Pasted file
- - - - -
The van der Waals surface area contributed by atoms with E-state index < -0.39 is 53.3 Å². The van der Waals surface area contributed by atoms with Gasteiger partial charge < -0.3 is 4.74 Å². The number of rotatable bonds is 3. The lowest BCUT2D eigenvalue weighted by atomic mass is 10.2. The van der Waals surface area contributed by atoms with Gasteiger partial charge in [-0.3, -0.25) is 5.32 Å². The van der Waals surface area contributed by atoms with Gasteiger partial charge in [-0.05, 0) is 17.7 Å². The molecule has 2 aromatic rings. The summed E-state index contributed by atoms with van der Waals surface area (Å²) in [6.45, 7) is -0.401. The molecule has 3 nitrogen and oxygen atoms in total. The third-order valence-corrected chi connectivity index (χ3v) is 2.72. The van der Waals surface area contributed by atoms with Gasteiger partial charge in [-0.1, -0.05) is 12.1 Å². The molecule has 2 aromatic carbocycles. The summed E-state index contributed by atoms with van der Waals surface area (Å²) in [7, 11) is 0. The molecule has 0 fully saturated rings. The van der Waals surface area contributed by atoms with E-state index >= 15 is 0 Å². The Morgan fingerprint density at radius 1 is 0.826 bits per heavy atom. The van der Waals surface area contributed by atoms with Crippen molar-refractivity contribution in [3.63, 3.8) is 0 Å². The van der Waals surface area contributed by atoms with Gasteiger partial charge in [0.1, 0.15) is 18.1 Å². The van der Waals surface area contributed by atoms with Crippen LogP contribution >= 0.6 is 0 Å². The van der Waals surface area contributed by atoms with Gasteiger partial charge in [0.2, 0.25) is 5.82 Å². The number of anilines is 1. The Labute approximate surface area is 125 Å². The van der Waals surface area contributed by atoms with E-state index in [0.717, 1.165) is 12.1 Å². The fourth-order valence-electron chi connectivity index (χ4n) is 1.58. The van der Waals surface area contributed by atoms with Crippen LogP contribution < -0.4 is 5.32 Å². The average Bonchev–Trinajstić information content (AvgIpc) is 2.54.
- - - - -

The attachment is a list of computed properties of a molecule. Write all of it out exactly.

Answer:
The van der Waals surface area contributed by atoms with E-state index < -0.39 is 53.3 Å². The van der Waals surface area contributed by atoms with Gasteiger partial charge < -0.3 is 4.74 Å². The number of rotatable bonds is 3. The lowest BCUT2D eigenvalue weighted by atomic mass is 10.2. The van der Waals surface area contributed by atoms with Gasteiger partial charge in [-0.3, -0.25) is 5.32 Å². The van der Waals surface area contributed by atoms with Gasteiger partial charge in [-0.05, 0) is 17.7 Å². The molecule has 2 aromatic rings. The summed E-state index contributed by atoms with van der Waals surface area (Å²) in [6.45, 7) is -0.401. The molecule has 3 nitrogen and oxygen atoms in total. The third-order valence-corrected chi connectivity index (χ3v) is 2.72. The van der Waals surface area contributed by atoms with Gasteiger partial charge in [-0.1, -0.05) is 12.1 Å². The molecule has 2 aromatic carbocycles. The summed E-state index contributed by atoms with van der Waals surface area (Å²) in [7, 11) is 0. The molecule has 0 fully saturated rings. The van der Waals surface area contributed by atoms with E-state index >= 15 is 0 Å². The Morgan fingerprint density at radius 1 is 0.826 bits per heavy atom. The van der Waals surface area contributed by atoms with Crippen molar-refractivity contribution in [3.63, 3.8) is 0 Å². The van der Waals surface area contributed by atoms with Gasteiger partial charge in [0.1, 0.15) is 18.1 Å². The van der Waals surface area contributed by atoms with Crippen LogP contribution >= 0.6 is 0 Å². The van der Waals surface area contributed by atoms with Gasteiger partial charge in [0.2, 0.25) is 5.82 Å². The number of anilines is 1. The Labute approximate surface area is 125 Å². The van der Waals surface area contributed by atoms with E-state index in [0.717, 1.165) is 12.1 Å². The fourth-order valence-electron chi connectivity index (χ4n) is 1.58. The van der Waals surface area contributed by atoms with Crippen LogP contribution < -0.4 is 5.32 Å². The average Bonchev–Trinajstić information content (AvgIpc) is 2.54.